When discussing the removal of the four lower Snake River dams, a NW Energy Coalition report from March 2018 is frequently cited in arguments for the breaching, noting that 4 percent of Bonneville Power Administration comes from the four dams. The report concludes the dam removal would not negatively affect the region's power generation.
"I'll just go on record that report is just wrong," Dauciunas said. He added that the data is incorrect, especially the assertion that there is no downside to taking these dams down, saying it is "wrong, wrong, wrong."
Madson explained that the power generation number was determined prior to Washington state passing the Clean Energy Transformation Act in May 2019. This act requires the state to work toward 100 percent greenhouse gas-free electricity generation by 2045.
"As soon as that law passed and it became essentially legally impossible for us in the future for buying electricity from -- not that we want to -- from coal plants, from natural gas fire plants. The assumption was that [future] electricity was going to be coming from those sources rather than the hydropower system, it changed, it was invalidated overnight," Madson said, adding that the hydro system instantly became one of the regions only stable, reliable power systems available. "So, we need to recalculate. Is the power from those dams actually required to meet the region's needs? ... Those assertions that the power from those dams is not required has been completely invalidated by the new law passed."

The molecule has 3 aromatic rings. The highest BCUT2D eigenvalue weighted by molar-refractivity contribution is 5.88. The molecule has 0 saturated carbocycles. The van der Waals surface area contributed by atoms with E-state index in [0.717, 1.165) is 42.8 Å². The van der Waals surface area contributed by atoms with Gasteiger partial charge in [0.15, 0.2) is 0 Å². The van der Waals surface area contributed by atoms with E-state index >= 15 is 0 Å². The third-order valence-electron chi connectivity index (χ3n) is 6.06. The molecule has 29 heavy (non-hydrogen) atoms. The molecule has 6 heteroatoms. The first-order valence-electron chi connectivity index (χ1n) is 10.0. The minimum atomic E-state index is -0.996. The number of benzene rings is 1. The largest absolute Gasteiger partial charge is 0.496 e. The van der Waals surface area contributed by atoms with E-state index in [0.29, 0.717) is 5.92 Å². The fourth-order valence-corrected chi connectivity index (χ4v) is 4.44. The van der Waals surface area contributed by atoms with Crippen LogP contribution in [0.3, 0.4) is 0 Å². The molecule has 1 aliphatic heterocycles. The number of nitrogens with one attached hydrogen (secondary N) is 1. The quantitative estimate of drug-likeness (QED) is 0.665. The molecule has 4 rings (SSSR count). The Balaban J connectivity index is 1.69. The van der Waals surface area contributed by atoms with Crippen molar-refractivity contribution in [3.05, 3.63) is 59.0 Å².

Currently, the U.S. Army Corps of Engineers, U.S. Bureau of Reclamation and Bonneville Power are drafting an environmental impact study on the effects of the four hydroelectric dams and their potential removal. The final EIS is expected to be released next year.
Orca Network Board President Howard Garrett wrote a five-page letter to OPALCO regarding its decision. He had the following to say about the cooperative's decision: